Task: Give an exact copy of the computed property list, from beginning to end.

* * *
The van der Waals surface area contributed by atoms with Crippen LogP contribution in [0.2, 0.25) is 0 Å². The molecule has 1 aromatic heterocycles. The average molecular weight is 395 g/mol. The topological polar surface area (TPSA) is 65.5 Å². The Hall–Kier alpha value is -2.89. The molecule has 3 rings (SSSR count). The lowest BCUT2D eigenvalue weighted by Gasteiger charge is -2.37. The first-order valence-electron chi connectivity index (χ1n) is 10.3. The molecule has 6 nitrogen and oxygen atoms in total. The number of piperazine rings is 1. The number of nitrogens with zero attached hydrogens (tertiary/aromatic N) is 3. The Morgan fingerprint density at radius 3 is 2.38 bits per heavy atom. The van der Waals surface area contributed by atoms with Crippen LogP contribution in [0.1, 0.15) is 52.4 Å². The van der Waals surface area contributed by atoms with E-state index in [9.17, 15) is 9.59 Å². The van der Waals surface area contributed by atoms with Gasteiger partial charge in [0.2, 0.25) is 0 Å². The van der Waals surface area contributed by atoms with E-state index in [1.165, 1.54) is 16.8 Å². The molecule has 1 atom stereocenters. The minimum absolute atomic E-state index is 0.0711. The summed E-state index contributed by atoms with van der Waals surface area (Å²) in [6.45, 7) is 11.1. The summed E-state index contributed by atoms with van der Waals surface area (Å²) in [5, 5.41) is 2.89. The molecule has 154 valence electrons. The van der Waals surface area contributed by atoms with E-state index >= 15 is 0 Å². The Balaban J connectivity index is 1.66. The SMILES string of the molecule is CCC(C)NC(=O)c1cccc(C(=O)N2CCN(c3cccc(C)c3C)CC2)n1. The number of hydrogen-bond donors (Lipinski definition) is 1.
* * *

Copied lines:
The van der Waals surface area contributed by atoms with Crippen LogP contribution in [0.2, 0.25) is 0 Å². The molecule has 1 aromatic heterocycles. The average molecular weight is 395 g/mol. The topological polar surface area (TPSA) is 65.5 Å². The Hall–Kier alpha value is -2.89. The molecule has 3 rings (SSSR count). The lowest BCUT2D eigenvalue weighted by Gasteiger charge is -2.37. The first-order valence-electron chi connectivity index (χ1n) is 10.3. The molecule has 6 nitrogen and oxygen atoms in total. The number of piperazine rings is 1. The number of nitrogens with zero attached hydrogens (tertiary/aromatic N) is 3. The Morgan fingerprint density at radius 3 is 2.38 bits per heavy atom. The van der Waals surface area contributed by atoms with Crippen LogP contribution in [0.1, 0.15) is 52.4 Å². The van der Waals surface area contributed by atoms with E-state index in [9.17, 15) is 9.59 Å². The van der Waals surface area contributed by atoms with Gasteiger partial charge in [0.2, 0.25) is 0 Å². The van der Waals surface area contributed by atoms with E-state index in [1.165, 1.54) is 16.8 Å². The molecule has 1 atom stereocenters. The minimum absolute atomic E-state index is 0.0711. The summed E-state index contributed by atoms with van der Waals surface area (Å²) in [6.45, 7) is 11.1. The summed E-state index contributed by atoms with van der Waals surface area (Å²) in [5, 5.41) is 2.89. The molecule has 154 valence electrons. The van der Waals surface area contributed by atoms with E-state index >= 15 is 0 Å². The Balaban J connectivity index is 1.66. The SMILES string of the molecule is CCC(C)NC(=O)c1cccc(C(=O)N2CCN(c3cccc(C)c3C)CC2)n1. The number of hydrogen-bond donors (Lipinski definition) is 1.